Mariana Amatullo_ Interview at Impact Design Hub

Mariana Amatullo_ Interview at Impact Design Hub

with a sense of new mastery comes the realization that a boundless set of possibilities open up…and you do wish to do your best to honor that promise.


I recently saw this brilliantly insightful interview of Mariana Amatullo on Impact Design Hub. Mariana Amatullo speaks of designing for social change and impact and imparting on young designers the skills needed to do this.

Marian Amatullo is a writer, educator, speaker and student of design and social impact. She is Vice President and co-founder of the Design Matters department at At Center College of Art and Design. Her practice focuses on the intersection of design and social innovation.

Some excerpts from the interview

Mariana on the effect of social impact design projects failing

In the design for international development arena for example, we can point to a number of “shiny objects” and programs designed with all the best intentions that have failed; they do leave an open wound for all of us. For me they stand out as a reminder of why it is a good idea to not be timid or apologetic, but informed and thoughtful in this space.

On the Safe Agua Initiative a project where students travel to low-income communities in Latin america and co-create to design innovative technical solutions that aim to over come some of the social issues that come from water poverty.

The initiative has resulted in award-winning products and incubated student-led social enterprises, which has been remarkable. But it has also pushed us to experiment with different frameworks for collaboration, field research and participatory design methods that have been quite influential across the board in our undergraduate curriculum.  

Her thoughts on 5 things we know about working in the world of social innovation

1. Interdisciplinary collaboration is the name of the game.

2. The ability to learn from mistakes matters.

3. This is not work for the faint of heart.

4. Social innovation work can surprise you—for how addictive it is.

5. (And my all-time favorite): The sky’s the limit!

Mariana’s 5 things we have yet to know about the working world in social innovation

1. Design for scale.

2. Deal with the importance of measurement and evaluation.

3. Keep designers involved in the implementation of the social innovation.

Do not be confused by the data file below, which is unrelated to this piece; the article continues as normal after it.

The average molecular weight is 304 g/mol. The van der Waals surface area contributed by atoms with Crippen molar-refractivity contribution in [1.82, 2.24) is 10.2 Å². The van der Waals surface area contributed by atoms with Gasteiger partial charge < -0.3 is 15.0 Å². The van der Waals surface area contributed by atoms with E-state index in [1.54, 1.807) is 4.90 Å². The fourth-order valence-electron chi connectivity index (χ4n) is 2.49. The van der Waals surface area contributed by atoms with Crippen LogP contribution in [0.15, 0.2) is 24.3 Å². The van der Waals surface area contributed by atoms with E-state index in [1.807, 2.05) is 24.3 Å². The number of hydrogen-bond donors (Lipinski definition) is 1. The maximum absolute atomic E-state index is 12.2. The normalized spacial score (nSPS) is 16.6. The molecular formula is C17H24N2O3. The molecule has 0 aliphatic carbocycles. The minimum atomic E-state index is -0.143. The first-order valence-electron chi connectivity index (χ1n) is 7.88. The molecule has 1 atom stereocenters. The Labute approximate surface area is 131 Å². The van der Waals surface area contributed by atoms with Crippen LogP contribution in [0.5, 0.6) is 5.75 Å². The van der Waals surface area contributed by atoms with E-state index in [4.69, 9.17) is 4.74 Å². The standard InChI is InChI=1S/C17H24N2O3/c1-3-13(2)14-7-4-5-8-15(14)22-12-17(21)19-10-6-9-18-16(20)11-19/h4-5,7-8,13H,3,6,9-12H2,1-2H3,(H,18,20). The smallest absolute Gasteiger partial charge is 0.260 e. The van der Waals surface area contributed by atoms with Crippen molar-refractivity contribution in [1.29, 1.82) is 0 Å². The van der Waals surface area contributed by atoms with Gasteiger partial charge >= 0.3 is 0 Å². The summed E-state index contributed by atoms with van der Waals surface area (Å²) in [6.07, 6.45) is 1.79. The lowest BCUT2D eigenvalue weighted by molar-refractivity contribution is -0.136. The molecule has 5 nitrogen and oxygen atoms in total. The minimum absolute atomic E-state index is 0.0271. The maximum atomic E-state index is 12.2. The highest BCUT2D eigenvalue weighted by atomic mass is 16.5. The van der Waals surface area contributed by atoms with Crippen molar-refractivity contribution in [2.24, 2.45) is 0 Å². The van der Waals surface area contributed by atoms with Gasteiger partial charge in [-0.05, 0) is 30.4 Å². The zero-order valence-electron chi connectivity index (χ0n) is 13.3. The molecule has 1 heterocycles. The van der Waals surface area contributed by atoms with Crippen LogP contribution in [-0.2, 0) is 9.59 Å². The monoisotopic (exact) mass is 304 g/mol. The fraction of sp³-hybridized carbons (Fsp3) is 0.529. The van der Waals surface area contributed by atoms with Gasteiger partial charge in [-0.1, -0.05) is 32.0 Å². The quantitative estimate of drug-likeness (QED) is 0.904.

4. Open up more entry points and design pipelines for the next generation of designers to contribute.

5. Overcome resource constraints and pay designers (handsomely) for this work.

Check out the rest of the interview on Impact Design Hub’s blog

Richard Mosse } Making seen the unseen

Richard Mosse } Making seen the unseen

A friend if mine has a photograph of Richard Mosse which i’ve been admiring for ages. I’s a haunting photograph of a soldier, standing in a pink field. Taken from his film ‘Enclave” which I really want to see.
His work is stunning. He turns the dark subject matter of war into something beautiful and haunting. Richard uses an infrared camera, a Kodak Aerochrome, to film the scenes creates this psychedelic imagery. In this talk at the Portland Art Museum he describes how the camera has the ability to see the unseen. It is interesting that his use of the camera began when he was frustrated with his work and wanted to push himself out of his comfort zone.
Enclave is a documentary that documents the war in Congo, which barely makes the news. The infrared camera reveals the unseen and Richard speaks about how he wanted to reveal the unseen. Communicate the war. He casts the war in a new light forcing us to change our perception, or pre conceptions of the conflict. The pink almost seems to make you think of blood. It’s a very powerful way of telling a story, by making it beautiful. It brings back the humanity to what is a really dark subject.
“”Of primal importance to me is beauty. Beauty is one of the main lines to make people feel something…. if you make something that’s derived from human suffering or war… if you represent it as beautiful it creates an ethical problem in the viewers mind, they get confused and angry and disorientated. Which is great because you get them to think about the act of perception and how this imagery is produced and consumed…. make visible whats beyond the limits of language”
This is a fascinating video where Richard Mosse talks about how he went about filming the documentary.

Richard Mosse: The Impossible Image from Frieze on Vimeo.